Don’t Touch

Don’t Touch

What happens when a White woman touches a Black woman’s hair?

This is a hard story about me and a Black woman I’m calling Lauren. We met at a conference on race relations where we were both presenters, which fostered mutual respect from the beginning. Lauren and her White husband were leading a session on the ancestors of enslaved Africans. I and my White husband were facilitating a workshop about building authentic cross-racial friendships.

Working with your spouse is challenging. Talking about race is challenging. Doing both at the same time requires a lot of patience, tact, and detachment, and I was eager to learn how Lauren and her husband managed this in an interracial marriage. Plus I was drawn to her calm energy and unpretentious way of relating.

We attended each other’s sessions throughout the weekend. In both settings, participants and presenters engaged in open, frank conversations about race. We often sat knee-to-knee, Black and White, and shared painful experiences. People were courageous and vulnerable, which created a sense of intimacy. I was feeling a heart-connection with Lauren that she seemed to be feeling too.

On the last day of the conference, we found each other to say goodbye. “I think we could develop a deeper friendship,” I said.

“Me too,” she agreed. “Here’s my contact info. Let’s get in touch soon.”

We both reached out for the hug. It was one of those really great hugs, where it seems something valuable is being exchanged. I put my hand on the back of her head, as I often do with my loved ones, and stroked her hair. My gesture had nothing to do with curiosity or wanting to touch an interesting texture. It was simply an expression of what I was feeling, without giving a moment’s thought to how it might affect her.

I did not detect any reaction — nothing that would have alerted me to the inappropriateness of my behavior. We said our goodbyes and went our separate ways.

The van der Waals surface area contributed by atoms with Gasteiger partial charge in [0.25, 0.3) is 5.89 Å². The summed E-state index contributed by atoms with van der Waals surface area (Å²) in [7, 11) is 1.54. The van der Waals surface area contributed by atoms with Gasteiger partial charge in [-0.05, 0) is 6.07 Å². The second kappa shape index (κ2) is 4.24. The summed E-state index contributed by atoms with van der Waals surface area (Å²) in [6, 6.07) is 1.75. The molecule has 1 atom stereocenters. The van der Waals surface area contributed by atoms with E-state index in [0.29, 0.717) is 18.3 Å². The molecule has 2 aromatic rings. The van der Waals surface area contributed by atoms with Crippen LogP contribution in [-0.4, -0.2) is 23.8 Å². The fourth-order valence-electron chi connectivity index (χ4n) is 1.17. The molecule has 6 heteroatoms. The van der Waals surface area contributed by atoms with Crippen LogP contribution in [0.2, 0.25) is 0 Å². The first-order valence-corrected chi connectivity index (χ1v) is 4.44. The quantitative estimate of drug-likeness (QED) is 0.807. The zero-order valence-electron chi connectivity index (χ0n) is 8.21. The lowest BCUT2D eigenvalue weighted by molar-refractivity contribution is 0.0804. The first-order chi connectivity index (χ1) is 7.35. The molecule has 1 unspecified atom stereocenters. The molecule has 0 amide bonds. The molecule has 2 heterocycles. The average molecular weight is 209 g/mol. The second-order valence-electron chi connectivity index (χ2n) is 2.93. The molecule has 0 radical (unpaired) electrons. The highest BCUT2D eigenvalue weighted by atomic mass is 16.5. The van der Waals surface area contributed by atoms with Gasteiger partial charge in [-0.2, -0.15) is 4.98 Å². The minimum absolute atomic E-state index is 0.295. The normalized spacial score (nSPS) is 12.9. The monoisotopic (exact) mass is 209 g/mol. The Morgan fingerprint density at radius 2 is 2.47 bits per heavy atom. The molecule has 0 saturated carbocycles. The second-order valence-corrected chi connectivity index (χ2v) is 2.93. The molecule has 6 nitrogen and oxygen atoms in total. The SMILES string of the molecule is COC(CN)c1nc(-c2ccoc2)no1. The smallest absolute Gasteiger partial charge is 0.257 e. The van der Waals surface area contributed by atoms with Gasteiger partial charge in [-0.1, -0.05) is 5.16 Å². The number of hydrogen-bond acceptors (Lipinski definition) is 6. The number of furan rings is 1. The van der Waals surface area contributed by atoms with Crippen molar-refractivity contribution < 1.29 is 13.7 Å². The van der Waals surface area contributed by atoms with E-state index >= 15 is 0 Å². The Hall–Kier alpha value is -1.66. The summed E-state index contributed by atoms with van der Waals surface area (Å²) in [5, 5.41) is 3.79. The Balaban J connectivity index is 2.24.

But during the following week, I had a dream in which she was looking at me but refusing to speak. The dream was so vivid that I described it to her in a voicemail message. A week later I had the same dream two nights in a row. I figured I had subconsciously picked up on something that needed resolution, so I sent her the following email (yes, I still have it in my archives):

Do you remember me telling you about my dream in which you hovered on the periphery and didn’t interact with me? Well that’s happened again twice . . . In both dreams you were not part of the story line; you just kept appearing off to the side of the action, looking at me but not speaking. Usually when I have dreams like that, it means that the person has something to tell me or teach me. Sometimes it means she’s waiting for me to tell her something. Of course maybe it just means that I’m wishing we could hang out together — you never know with dreams. But I figured it couldn’t hurt to ask if you have something you’ve been wanting to express. If not, I’ll try to pay more attention the next time you appear and see if I can get a sense of what’s needed.